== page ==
After you leave Wawona, you will continue to gain elevation on a winding road for about another 30 minutes until you reach Chinquapin, the junction of the Glacier Point Road. This elevation is 6039 ft.. A right turn here will take you to the specatular overview at Glacier Point about 40 minutes away, and it will also take you to many other trailheads. In winter, Glacier Point Road is only open as far as the Badger Pass ski area. To the south of this intersection is another cluster of vacation rentals in the community of Yosemite West.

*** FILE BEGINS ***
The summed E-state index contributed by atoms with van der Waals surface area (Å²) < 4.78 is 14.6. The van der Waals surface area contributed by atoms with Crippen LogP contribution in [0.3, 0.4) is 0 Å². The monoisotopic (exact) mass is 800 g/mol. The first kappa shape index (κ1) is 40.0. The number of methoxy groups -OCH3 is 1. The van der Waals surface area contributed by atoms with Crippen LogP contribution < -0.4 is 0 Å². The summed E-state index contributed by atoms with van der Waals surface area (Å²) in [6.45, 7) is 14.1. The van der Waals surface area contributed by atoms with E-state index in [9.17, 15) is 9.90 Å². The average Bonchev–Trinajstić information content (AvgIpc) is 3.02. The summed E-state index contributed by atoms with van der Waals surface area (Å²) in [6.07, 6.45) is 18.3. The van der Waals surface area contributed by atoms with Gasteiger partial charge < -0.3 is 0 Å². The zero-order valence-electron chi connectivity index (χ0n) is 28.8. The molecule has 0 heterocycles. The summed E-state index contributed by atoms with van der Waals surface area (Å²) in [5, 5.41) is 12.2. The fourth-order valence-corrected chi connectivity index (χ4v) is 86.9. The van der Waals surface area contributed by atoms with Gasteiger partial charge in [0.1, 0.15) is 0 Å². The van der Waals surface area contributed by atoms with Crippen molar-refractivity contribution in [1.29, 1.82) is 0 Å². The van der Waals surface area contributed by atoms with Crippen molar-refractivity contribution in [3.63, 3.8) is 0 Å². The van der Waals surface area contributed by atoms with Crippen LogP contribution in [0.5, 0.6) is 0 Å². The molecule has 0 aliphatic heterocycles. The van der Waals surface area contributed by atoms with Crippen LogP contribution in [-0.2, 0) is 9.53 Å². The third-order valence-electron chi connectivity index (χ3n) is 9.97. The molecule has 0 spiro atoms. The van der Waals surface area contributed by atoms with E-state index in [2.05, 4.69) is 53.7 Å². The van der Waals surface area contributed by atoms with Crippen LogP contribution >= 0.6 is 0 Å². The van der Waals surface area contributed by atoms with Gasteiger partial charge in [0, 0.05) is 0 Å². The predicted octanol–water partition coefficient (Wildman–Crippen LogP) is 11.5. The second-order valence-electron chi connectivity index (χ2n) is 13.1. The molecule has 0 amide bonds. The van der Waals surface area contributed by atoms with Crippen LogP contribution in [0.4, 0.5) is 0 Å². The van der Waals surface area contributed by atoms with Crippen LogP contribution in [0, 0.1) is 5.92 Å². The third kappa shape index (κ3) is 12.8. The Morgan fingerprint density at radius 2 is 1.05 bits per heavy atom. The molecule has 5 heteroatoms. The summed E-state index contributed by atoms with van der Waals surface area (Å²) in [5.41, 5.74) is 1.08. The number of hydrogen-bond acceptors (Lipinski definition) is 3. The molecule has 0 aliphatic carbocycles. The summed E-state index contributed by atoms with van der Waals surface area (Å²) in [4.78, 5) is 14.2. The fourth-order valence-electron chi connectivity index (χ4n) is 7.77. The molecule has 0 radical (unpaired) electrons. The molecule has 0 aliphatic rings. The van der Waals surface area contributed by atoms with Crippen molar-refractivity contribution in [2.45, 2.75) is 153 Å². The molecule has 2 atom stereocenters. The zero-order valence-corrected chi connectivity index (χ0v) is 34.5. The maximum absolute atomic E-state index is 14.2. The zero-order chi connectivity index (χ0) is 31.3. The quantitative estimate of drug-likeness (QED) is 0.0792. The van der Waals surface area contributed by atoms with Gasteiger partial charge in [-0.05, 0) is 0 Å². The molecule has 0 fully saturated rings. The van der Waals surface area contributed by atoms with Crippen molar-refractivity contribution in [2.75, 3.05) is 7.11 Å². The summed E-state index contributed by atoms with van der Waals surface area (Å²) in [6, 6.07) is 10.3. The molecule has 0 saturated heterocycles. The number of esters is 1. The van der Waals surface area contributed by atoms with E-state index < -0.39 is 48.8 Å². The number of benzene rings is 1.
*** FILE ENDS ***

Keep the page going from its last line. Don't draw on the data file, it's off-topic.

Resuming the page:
Soon after you pass the intersection of Glacier Point Road, you will begin to see your vistas opening up on your left as you descend into the deep Merced River canyon. There are some pull-outs that allow you to stop and see the scenery, but those are on the opposite side of the road so you may want to wait until your return trip to stop. You will also see a "sneak peek" of El Capitan in Yosemite Valley, but don't worry about stopping- you are about to reach a spectacular vista point. As you travel through the long Wawona Tunnel, be prepared to pull over and park after you exit that tunnel. There is a parking area on the right as well as on the left. This is the famous Tunnel View vista, and you won't want to miss it. It is actually the spot where the first Euro-Americans "discovered" the valley, and it's no wonder that the glories of the place were soon known world-wide. When you're done visiting this amazing location, you will continue down Wawona Road and enter Yosemite Valley. From there, you may want to check out the Traveler Article What to see as you drive into the Valley to get an idea of sightseeing along the way through the valley itself.